Isn't that how the native Indians of America also felt towards the camera?  It may well have resembled an animal in their minds, ready to devour their souls if their pictures were taken.  Fascinating objects of wonder these are, animals and cameras alike.

See Picture Gallery here.

Manual voting seems so ancient.  This picture was taken back in 2004.


With the success of our first automated polls, there's no going back to manual voting.

I was one of the Parish Pastoral Council for Responsible Voting Volunteers for this election and was assigned as a Roving Photographer for our 76 precincts grouped under 13 clusters.  Here are my notes about election day.

1.  It was generally peaceful.  At least in Phase 3.  Yes, it may not have been as orderly as people wanted it to be--people shouted; tempers flared; and maybe there were near-riots--but there was honest effort on the part of the teachers and the PPCRV volunteers to give everyone their due.  I was also in awe of the voters who patiently stood under the unforgiving sun and waited for their turn to vote.  I salute everyone.

2.  Can a cleaner election season be far behind?  For now, we seem to have dealt dagdag-bawas a fatal blow with our first automated counting.  If we managed to somewhat clean our electoral system, I hope it won't be far in the future when we can also do away with 90% of our election posters and hold a more environmentally friendly election season.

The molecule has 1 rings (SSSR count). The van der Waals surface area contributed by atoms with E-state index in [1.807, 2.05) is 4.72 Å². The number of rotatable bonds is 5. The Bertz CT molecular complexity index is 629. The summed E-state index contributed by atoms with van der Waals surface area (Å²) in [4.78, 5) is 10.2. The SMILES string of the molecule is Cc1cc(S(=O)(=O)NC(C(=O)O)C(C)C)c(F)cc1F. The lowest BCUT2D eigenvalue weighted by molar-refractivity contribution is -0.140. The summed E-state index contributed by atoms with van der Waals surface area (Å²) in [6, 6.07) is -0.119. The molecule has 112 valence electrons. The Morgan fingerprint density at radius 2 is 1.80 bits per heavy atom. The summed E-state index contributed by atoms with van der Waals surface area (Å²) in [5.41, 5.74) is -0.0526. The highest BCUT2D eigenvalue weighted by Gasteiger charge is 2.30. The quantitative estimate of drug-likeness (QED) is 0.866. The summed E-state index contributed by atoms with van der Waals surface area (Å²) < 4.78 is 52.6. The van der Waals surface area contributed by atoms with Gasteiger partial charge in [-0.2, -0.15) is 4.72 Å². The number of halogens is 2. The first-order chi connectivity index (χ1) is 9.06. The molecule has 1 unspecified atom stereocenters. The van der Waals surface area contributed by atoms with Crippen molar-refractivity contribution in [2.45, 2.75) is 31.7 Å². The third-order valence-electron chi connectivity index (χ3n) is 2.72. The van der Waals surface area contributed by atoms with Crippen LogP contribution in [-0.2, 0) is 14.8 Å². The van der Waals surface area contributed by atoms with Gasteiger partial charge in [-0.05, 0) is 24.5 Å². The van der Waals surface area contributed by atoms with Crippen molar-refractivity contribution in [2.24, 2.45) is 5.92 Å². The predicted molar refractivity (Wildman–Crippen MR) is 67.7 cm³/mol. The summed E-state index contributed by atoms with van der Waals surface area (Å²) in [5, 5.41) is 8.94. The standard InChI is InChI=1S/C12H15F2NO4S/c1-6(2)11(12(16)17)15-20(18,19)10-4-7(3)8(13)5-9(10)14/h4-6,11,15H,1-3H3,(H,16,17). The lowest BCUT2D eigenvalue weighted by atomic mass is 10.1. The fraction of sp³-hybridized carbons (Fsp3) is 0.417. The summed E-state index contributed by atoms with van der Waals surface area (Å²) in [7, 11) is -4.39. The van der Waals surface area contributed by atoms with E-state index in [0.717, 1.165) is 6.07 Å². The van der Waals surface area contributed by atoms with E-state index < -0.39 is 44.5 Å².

3.  It could have been better.  It was our first time for automated polls so the chaos was expected.  Nevertheless, crowd control could have been better.  Planning could have been better.  Information dissemination could have been better.  But the Comelec never tested the system in a mock election scenario so even they had to admit that their clustering system, which greatly contributed to the huge crowds, is something they have to rethink in the future. 
4.  We needed more volunteers.  The PPCRV had its hands full handling pre-election preparations and providing election day assistance to the Comelec.  On hindsight, more planning for crowd control could have been done but the organization did what it could, thanks to a lot of  help from its dedicated volunteers and our parish church, which lent its site and facilities to the PPCRV pre-election seminars and meetings.

5.  It was a miracle no one fainted in the oppressive, rubber-melting, strength-sapping, sanity-endangering and mind-numbing heat.  I couldn't sleep the night before.  I thought it was hotter than usual.  Election day proved no better.  I had to get up at 5:15 a.m. to be at the site by 6 a.m.  By 10:30 a.m., I was too enervated to continue so I went home to take a short rest and change to sandals.  My neck was chafing from lugging a camera for hours on end, which wasn't exactly a sane thing to do that day.  They say only mad dogs and Englishmen go out in the midday sun.  Well, only askal dogs and patriotic Pinoys stay out in the midday sun and tough it out.